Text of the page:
Monday, February 19, 2007

Transparency and Assessment

We don't necessarily know how we are affecting people. Autistic individuals can't read facial cues, but can the rest of us? At school, we make a big deal about assessment, and we separate how students do on content exams from how we are doing as teachers.

One of my colleague clamors for transparency, with the assumption that the faculty should know everything about which the administration is thinking. Administrators certainly do a lot of "what if" scenarios which might be exhausting for the faculty or students to contemplate.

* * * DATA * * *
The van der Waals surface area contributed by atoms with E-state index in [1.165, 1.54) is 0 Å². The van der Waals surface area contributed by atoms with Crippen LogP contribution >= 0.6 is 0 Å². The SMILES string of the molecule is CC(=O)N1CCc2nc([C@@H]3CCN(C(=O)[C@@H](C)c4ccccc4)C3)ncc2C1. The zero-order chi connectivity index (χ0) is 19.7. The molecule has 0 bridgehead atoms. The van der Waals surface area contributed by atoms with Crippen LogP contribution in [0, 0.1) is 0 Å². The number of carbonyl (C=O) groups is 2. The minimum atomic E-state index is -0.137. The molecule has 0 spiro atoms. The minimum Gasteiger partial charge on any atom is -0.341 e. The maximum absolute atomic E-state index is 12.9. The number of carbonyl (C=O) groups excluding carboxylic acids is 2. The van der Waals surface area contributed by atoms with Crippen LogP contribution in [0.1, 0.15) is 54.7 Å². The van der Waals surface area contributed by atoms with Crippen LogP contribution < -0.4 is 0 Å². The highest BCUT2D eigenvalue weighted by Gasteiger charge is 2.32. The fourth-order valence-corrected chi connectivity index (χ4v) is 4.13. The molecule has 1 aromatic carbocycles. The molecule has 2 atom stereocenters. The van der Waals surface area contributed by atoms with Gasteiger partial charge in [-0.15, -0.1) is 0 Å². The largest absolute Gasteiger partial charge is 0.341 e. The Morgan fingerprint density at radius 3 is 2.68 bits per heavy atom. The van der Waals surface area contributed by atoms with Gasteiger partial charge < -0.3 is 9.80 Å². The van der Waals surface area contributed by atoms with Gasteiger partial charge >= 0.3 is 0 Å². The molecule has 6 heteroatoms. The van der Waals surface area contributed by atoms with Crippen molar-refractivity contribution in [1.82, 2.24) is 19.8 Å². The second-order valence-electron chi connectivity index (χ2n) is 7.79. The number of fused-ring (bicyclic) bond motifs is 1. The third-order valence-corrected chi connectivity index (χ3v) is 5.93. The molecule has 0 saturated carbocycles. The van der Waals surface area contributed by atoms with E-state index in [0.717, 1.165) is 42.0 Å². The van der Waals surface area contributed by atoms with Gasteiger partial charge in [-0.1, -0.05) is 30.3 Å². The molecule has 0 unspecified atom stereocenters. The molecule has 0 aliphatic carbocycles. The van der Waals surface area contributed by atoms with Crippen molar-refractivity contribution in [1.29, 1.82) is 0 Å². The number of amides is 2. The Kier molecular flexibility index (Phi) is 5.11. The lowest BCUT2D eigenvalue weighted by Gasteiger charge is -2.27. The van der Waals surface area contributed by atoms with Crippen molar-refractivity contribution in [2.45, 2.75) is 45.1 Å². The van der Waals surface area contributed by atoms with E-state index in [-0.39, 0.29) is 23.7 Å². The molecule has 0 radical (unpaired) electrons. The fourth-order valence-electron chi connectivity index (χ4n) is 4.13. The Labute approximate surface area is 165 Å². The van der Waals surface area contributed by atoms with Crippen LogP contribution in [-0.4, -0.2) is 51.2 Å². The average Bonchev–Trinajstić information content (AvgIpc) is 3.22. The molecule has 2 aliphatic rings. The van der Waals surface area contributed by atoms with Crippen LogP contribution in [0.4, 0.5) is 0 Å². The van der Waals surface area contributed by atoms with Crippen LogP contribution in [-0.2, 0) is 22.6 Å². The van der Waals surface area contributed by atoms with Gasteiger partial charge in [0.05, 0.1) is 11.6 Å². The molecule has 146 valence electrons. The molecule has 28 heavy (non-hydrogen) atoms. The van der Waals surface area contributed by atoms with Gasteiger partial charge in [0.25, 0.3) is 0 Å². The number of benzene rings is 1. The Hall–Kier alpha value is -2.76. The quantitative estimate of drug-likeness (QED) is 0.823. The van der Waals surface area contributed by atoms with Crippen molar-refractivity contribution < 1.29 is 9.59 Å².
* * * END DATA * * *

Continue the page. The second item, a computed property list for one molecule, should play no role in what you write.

And then there is the issue of how to sell an idea. It is probably harder to sell an idea that was communicated prematurely before it was fully realized.

Though in a world of transparency we might learn to hold back judgement until the idea is realized, and we might become part of a process of evolving ideas, not just voting on them.

I do not know.

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